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Non-Qualified Deferred Compensation (NQDC)


Non-Qualified Deferred Compensation (NQDC) refers to a contractual agreement between an employer and employee, where the employee voluntarily chooses to have part of their compensation withheld by the company, invested, and paid out at a future date. This deferred income is not subject to income taxes until it is disbursed. NQDC plans are nonqualified because they don’t meet Internal Revenue Code qualifications and thus don’t receive most tax benefits associated with qualified retirement plans.


Non-Qualified Deferred Compensation (NQDC): phonetics: /ˌnɒnˈkwɒlɪfaɪd dɪˈfɜ:rd kɒmpɛnˈseɪʃ(ə)n (en-kew-dee-see)/

Key Takeaways

  1. Deferred Tax Benefits: NQDC allows executives or employees to defer income taxes on their compensation until it’s actually distributed, which can provide a significant benefit in terms of tax planning and savings.
  2. Creditor Risk: NQDC plans involve a degree of risk as they are unsecured promises by an employer to pay future benefits. If a company goes into bankruptcy, participants in an NQDC plan become general creditors. There’s a risk that they may not receive the deferred compensation.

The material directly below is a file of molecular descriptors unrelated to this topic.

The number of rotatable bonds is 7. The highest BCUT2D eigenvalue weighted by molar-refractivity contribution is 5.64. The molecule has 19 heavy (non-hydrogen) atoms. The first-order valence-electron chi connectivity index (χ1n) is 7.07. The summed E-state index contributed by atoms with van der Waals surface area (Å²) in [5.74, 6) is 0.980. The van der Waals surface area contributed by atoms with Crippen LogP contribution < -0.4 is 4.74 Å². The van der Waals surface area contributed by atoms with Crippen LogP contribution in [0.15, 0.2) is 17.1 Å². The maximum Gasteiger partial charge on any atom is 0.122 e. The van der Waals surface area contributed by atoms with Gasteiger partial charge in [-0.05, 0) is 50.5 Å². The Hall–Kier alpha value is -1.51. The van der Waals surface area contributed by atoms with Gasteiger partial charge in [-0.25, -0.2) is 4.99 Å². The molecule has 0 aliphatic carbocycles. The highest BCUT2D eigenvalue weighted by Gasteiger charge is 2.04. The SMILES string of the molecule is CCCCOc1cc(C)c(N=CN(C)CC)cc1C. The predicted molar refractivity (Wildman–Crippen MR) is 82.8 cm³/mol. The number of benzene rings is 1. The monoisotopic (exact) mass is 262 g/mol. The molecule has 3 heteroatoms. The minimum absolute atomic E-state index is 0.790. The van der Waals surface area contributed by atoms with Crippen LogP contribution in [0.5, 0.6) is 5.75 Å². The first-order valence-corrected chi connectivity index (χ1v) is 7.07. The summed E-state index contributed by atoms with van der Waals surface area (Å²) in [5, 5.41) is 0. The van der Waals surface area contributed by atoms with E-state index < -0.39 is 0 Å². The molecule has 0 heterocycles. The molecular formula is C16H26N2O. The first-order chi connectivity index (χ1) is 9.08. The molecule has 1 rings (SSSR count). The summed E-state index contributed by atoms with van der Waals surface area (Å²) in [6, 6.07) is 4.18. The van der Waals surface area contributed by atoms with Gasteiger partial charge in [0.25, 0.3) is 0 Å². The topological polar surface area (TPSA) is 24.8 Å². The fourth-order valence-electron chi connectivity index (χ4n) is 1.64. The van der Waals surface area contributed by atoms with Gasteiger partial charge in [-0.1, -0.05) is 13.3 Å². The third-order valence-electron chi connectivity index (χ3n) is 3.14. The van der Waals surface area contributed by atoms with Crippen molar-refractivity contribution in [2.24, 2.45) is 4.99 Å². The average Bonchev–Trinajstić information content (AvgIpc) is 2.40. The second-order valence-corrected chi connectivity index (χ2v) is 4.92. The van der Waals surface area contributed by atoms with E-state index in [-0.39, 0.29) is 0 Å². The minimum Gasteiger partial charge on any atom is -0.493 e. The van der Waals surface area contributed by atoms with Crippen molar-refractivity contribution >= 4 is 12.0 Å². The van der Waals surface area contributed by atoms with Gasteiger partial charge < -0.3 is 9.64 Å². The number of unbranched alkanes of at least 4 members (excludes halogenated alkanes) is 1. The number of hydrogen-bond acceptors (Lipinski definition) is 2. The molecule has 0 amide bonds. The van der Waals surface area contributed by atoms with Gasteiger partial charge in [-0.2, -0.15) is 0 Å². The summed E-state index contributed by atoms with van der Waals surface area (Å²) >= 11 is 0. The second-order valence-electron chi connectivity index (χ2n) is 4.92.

3. Lack of Regulation: Unlike qualified plans such as 401(k)’s, NQDC plans are not subject to ERISA protections or requirements. This provides employers with more flexibility in how they can structure the plan, but it can also mean fewer protections for employees.


Non-Qualified Deferred Compensation (NQDC) plans are crucial business/finance tools, providing a superior route for enhancing corporate executives’ retirement income. Being ‘non-qualified,’ they aren’t subject to the stringent requirements of the Employee Retirement Income Security Act (ERISA), giving employers greater flexibility in choosing the beneficiaries of these plans. These plans also offer an effective avenue for deferring income tax payment because income tax on the deferred earnings isn’t payable until the funds are distributed, which could potentially reduce the beneficiary’s overall income tax liability if they fall into a lower tax bracket in retirement. Additionally, NQDC plans can act as a strategic retention tool, creating a financial incentive for the plan participant to remain with the company.


The purpose of Non-Qualified Deferred Compensation (NQDC) plans is to provide a tool for employers to offer extra benefits to their key employees or executives. They work as a supplementary retirement savings plan over and above the regular retirement plans like 401(k) or IRAs, which have a limit on the contribution amount. NQDC plans offer the potential for tax savings, too, as the money put into them is not taxed until it is withdrawn. Non-Qualified Deferred Compensation (NQDC) is used to attract, motivate, and retain key talent within an organization, especially in highly competitive industries. From an employee perspective, they offer an avenue to defer income tax on more of their earnings, unlike standard retirement plans with contribution limits. This serves particularly well for key executives whose compensations significantly exceed the limits of standard retirement plans. Therefore, NQDC plays a significant role in both employee compensation strategy and personal financial planning.